The average national sale price of a home rose two per cent from January 2012 to $354,754 last month, while the number of homes sold in January declined 5.2 per cent from a year earlier. CREA says that's due to tighter mortgage rules that came into effect midway through last year.
Sales rose 1.3 per cent from December to January.
"National sales activity continues to hold fairly steady at the lower levels first reached when mortgage rules were tightened," CREA president Wayne Moen said in a release.
Sign of stabilization
Friday's release showed signs the housing market is stabilizing following the new mortgage rules, according to TD economist Diana Petramala.
"Existing home prices have remained surprisingly stable over the past year, as listings have fallen along with sales."
However, Petramala says the housing market will continue to cool, with a moderate decline over the next few years as more listings and fewer sales push prices lower.
Looking past the national average shows strength in some regional markets and weakness in others.
"As always, all real estate is local," Moen said.
Sales fell in about two-thirds of local markets, with notable exceptions in Calgary, Edmonton and Winnipeg.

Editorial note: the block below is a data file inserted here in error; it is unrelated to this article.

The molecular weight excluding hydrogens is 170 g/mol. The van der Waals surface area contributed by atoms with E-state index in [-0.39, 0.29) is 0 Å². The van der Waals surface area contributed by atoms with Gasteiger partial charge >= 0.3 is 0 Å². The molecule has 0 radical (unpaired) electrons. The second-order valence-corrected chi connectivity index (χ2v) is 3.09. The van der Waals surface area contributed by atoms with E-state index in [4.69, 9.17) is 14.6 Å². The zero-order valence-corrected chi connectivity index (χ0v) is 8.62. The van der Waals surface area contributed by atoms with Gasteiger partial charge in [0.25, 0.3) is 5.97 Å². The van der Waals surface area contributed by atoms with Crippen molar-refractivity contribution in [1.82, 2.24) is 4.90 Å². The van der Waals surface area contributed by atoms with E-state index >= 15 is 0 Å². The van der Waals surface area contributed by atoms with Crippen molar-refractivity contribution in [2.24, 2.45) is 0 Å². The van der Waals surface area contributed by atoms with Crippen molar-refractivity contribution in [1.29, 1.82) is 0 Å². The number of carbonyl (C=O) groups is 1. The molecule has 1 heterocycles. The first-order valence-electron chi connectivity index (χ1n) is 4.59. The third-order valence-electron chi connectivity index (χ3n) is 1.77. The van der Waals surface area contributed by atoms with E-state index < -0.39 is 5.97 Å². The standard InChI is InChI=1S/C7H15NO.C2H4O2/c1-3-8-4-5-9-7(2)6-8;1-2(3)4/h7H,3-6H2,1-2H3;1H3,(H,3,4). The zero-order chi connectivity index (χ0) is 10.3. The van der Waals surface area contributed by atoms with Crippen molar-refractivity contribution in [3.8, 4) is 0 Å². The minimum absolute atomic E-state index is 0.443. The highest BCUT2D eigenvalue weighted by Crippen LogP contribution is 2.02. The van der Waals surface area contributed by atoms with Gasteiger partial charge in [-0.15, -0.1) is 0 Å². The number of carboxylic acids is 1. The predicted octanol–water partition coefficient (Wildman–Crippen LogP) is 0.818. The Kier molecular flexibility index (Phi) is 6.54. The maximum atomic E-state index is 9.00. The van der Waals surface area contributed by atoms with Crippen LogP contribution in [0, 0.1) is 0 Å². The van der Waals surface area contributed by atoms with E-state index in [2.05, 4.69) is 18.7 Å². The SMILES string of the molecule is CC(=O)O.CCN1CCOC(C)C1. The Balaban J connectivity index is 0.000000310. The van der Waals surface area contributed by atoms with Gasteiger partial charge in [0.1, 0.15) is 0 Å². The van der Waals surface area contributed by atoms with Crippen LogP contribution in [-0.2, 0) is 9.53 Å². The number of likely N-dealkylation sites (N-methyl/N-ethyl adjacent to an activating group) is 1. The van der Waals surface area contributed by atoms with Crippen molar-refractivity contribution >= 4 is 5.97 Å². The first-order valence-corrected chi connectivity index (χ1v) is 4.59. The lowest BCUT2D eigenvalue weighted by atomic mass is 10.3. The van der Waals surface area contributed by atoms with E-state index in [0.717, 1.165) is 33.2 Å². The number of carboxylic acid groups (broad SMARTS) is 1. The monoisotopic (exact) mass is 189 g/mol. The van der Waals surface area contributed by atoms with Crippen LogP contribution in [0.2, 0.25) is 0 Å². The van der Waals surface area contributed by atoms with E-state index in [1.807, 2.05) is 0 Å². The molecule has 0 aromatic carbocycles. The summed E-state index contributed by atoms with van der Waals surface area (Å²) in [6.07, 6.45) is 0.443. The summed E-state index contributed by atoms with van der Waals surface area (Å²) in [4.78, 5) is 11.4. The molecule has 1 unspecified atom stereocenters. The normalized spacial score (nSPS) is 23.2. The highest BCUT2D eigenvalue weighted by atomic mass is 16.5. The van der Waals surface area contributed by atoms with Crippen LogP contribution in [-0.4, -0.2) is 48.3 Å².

Prices in Calgary rose eight per cent over the year, according to the association's home price index, while prices in Regina were up 8.8 per cent.
The rapidly cooling housing market in Vancouver has had what CREA calls a "gravitational" effect on national averages. Excluding sales in the Greater Vancouver area, the average home price increased 3.3 per cent.
Prices dropped by 2.8 per cent in Vancouver, according to the association's home price index.
There is growing concern among many observers and economists that the Canadian housing market is making the country more susceptible to global economic shocks.
In a report Thursday, the International Monetary Fund says that on average, home prices in Canada — especially Ontario and Quebec— are 10 to 15 per cent higher than where the fundamentals suggest they should be.
Rating agency Moody's downgraded six Canadian banks last month, specifically saying "elevated housing prices leave Canadian banks more vulnerable in the past to downside risks the Canadian economy faces."